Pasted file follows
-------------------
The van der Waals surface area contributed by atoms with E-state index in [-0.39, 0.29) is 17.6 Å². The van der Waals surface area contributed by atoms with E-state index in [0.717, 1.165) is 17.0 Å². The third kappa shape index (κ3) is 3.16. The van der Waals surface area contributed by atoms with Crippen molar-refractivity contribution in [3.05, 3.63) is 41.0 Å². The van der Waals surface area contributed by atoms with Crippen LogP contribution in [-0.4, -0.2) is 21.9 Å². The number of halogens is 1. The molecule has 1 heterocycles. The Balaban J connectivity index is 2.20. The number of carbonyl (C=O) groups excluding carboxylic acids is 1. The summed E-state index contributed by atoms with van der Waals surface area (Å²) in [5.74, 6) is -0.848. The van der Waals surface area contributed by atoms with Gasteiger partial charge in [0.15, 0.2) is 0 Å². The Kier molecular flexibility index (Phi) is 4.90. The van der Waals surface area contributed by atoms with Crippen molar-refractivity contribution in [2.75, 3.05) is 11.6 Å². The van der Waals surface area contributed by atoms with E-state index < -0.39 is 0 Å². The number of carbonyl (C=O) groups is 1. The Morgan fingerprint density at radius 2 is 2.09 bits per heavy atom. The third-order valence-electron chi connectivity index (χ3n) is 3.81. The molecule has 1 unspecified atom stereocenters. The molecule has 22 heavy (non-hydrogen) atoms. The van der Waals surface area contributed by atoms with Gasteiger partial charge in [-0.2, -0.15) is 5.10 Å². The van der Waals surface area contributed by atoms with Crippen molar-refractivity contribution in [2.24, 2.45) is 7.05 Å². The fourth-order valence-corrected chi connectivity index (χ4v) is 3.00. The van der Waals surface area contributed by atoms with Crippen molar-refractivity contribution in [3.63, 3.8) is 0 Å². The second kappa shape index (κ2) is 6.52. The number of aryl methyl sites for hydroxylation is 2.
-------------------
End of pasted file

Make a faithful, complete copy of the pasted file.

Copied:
The van der Waals surface area contributed by atoms with E-state index in [-0.39, 0.29) is 17.6 Å². The van der Waals surface area contributed by atoms with E-state index in [0.717, 1.165) is 17.0 Å². The third kappa shape index (κ3) is 3.16. The van der Waals surface area contributed by atoms with Crippen molar-refractivity contribution in [3.05, 3.63) is 41.0 Å². The van der Waals surface area contributed by atoms with Crippen LogP contribution in [-0.4, -0.2) is 21.9 Å². The number of halogens is 1. The molecule has 1 heterocycles. The Balaban J connectivity index is 2.20. The number of carbonyl (C=O) groups excluding carboxylic acids is 1. The summed E-state index contributed by atoms with van der Waals surface area (Å²) in [5.74, 6) is -0.848. The van der Waals surface area contributed by atoms with Gasteiger partial charge in [0.15, 0.2) is 0 Å². The Kier molecular flexibility index (Phi) is 4.90. The van der Waals surface area contributed by atoms with Crippen molar-refractivity contribution in [2.75, 3.05) is 11.6 Å². The van der Waals surface area contributed by atoms with E-state index < -0.39 is 0 Å². The number of carbonyl (C=O) groups is 1. The Morgan fingerprint density at radius 2 is 2.09 bits per heavy atom. The third-order valence-electron chi connectivity index (χ3n) is 3.81. The molecule has 1 unspecified atom stereocenters. The molecule has 22 heavy (non-hydrogen) atoms. The van der Waals surface area contributed by atoms with Gasteiger partial charge in [-0.2, -0.15) is 5.10 Å². The van der Waals surface area contributed by atoms with Crippen molar-refractivity contribution in [2.24, 2.45) is 7.05 Å². The fourth-order valence-corrected chi connectivity index (χ4v) is 3.00. The van der Waals surface area contributed by atoms with Crippen molar-refractivity contribution in [3.63, 3.8) is 0 Å². The second kappa shape index (κ2) is 6.52. The number of aryl methyl sites for hydroxylation is 2.